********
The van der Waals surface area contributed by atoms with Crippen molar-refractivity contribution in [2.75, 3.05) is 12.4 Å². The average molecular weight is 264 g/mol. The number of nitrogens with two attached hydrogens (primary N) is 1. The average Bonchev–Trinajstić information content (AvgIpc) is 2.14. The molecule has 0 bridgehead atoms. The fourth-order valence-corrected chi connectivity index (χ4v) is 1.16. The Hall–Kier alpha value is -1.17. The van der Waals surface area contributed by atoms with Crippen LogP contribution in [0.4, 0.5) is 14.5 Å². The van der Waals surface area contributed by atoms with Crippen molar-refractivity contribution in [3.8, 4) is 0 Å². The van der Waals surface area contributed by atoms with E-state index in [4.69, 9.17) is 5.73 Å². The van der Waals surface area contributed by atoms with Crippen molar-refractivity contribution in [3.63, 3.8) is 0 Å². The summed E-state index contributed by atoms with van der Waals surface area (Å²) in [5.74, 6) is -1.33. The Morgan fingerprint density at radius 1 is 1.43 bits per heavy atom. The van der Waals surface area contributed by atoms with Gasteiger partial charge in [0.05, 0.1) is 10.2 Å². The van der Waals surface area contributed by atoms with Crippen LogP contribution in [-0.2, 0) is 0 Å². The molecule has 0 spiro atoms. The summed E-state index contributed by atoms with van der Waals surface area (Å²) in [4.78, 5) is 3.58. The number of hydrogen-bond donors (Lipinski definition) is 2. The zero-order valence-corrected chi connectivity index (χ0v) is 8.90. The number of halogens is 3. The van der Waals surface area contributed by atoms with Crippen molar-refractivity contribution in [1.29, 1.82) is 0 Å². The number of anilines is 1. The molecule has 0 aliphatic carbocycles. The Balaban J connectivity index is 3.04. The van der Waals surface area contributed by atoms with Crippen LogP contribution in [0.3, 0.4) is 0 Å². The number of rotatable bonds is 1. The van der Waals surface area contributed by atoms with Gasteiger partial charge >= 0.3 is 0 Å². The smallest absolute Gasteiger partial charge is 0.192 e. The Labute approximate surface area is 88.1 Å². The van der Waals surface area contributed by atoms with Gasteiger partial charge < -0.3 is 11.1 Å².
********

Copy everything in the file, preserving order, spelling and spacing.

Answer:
The van der Waals surface area contributed by atoms with Crippen molar-refractivity contribution in [2.75, 3.05) is 12.4 Å². The average molecular weight is 264 g/mol. The number of nitrogens with two attached hydrogens (primary N) is 1. The average Bonchev–Trinajstić information content (AvgIpc) is 2.14. The molecule has 0 bridgehead atoms. The fourth-order valence-corrected chi connectivity index (χ4v) is 1.16. The Hall–Kier alpha value is -1.17. The van der Waals surface area contributed by atoms with Crippen LogP contribution in [0.4, 0.5) is 14.5 Å². The van der Waals surface area contributed by atoms with Crippen molar-refractivity contribution in [3.8, 4) is 0 Å². The van der Waals surface area contributed by atoms with E-state index in [4.69, 9.17) is 5.73 Å². The van der Waals surface area contributed by atoms with Crippen molar-refractivity contribution in [3.63, 3.8) is 0 Å². The summed E-state index contributed by atoms with van der Waals surface area (Å²) in [5.74, 6) is -1.33. The Morgan fingerprint density at radius 1 is 1.43 bits per heavy atom. The van der Waals surface area contributed by atoms with Gasteiger partial charge in [0.05, 0.1) is 10.2 Å². The van der Waals surface area contributed by atoms with Crippen LogP contribution in [-0.2, 0) is 0 Å². The molecule has 0 spiro atoms. The summed E-state index contributed by atoms with van der Waals surface area (Å²) in [4.78, 5) is 3.58. The number of hydrogen-bond donors (Lipinski definition) is 2. The zero-order valence-corrected chi connectivity index (χ0v) is 8.90. The number of halogens is 3. The van der Waals surface area contributed by atoms with Crippen molar-refractivity contribution in [1.29, 1.82) is 0 Å². The number of anilines is 1. The molecule has 0 aliphatic carbocycles. The Balaban J connectivity index is 3.04. The van der Waals surface area contributed by atoms with Crippen LogP contribution in [0.3, 0.4) is 0 Å². The number of rotatable bonds is 1. The van der Waals surface area contributed by atoms with Gasteiger partial charge >= 0.3 is 0 Å². The smallest absolute Gasteiger partial charge is 0.192 e. The Labute approximate surface area is 88.1 Å². The van der Waals surface area contributed by atoms with Gasteiger partial charge < -0.3 is 11.1 Å².